The following scenario may be familiar to you: You have been negotiating an important deal. A letter of intent or some other preliminary agreement has been signed. You have exchanged numerous drafts of the agreement with the other side. Then, negotiations break down, you withdraw from the deal and the other party sues your company for breaching the preliminary agreement. The question then becomes, did the preliminary agreement constitute a contract at law and will a law suit for breach of contract succeed?
Suing for defamation on the Internet just got more difficult in Canada. On October 19, 2011, the Supreme Court of Canada released its long-awaited decision on whether linking to defamatory statements on the Internet constitutes publication for the purposes of a defamation action. With Crookes v. Newton, the Court has decided that posting a hyperlink on the Internet does not in itself constitute publication of defamatory material available on another website.
“There seems to be some perverse human characteristic that likes to make easy things difficult.” - Warren Buffett.
Background The value of adopting a brand or trademark will be instantly obvious when one considers trademarks such as the Apple logo on the iPad or the Nike swoosh. Fortunately, even for not-so-famous trademarks, Canadian trademark law restricts confusion between different vendors’ products or services. The underlying policy rationale is that the consumer has a right to know the source of the product or service being offered. Businesses benefit from the opportunity to distinguish their products and build goodwill associated with their brand-name(s).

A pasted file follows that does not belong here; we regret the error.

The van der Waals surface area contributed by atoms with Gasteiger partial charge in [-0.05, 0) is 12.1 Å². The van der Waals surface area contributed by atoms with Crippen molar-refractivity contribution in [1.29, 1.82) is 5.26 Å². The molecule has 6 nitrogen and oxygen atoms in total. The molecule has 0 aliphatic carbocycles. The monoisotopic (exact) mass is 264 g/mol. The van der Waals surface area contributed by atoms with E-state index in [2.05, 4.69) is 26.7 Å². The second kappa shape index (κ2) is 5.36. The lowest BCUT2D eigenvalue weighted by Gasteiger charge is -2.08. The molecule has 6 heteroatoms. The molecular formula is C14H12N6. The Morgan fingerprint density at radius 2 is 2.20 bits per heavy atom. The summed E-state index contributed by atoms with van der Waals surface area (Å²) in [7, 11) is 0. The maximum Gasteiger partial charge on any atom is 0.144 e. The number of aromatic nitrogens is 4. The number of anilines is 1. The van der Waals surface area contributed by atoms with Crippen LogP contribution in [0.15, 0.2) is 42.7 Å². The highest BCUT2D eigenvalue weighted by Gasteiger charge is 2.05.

Mediation in its various forms continues to evolve as an alternative to litigation. Ontario’s new Commercial Mediation Act, 2010, which took effect last October 25, introduces some welcome features to this collaborative dispute resolution process generally, one in which the parties opt to have a mediator, who cannot impose any particular outcome, help them resolve the dispute.
Insolvent companies with under-funded employee pension plans that want to borrow money to keep operating and ultimately return to profitability may find it tougher to find new financing as a result of a recent Ontario Court of Appeal decision. The Court ruled on April 7 that Indalex Limited (and certain affiliated companies), the second largest aluminum extrusion company in North America, which administered two pension plans, one for employees and the other for executives, was obliged to pay its pension
Some time or other, most people give in to the temptation. You turn on your computer or smart phone, find your way to an Internet search engine, and type your own name into the search engine toolbar. Typically, you will come across links to your professional profile, or reports about your business and charitable dealings. But what do you do if you discover a website, message board, social media page, or other online publication containing false and damaging statements about you or your business?
After drafting of this article, but prior to publication the parties entered into an interim settlement whereby Borden & Elliot agreed not to proceed with their appeal of the Honourable Madam Justice Roberts' Order.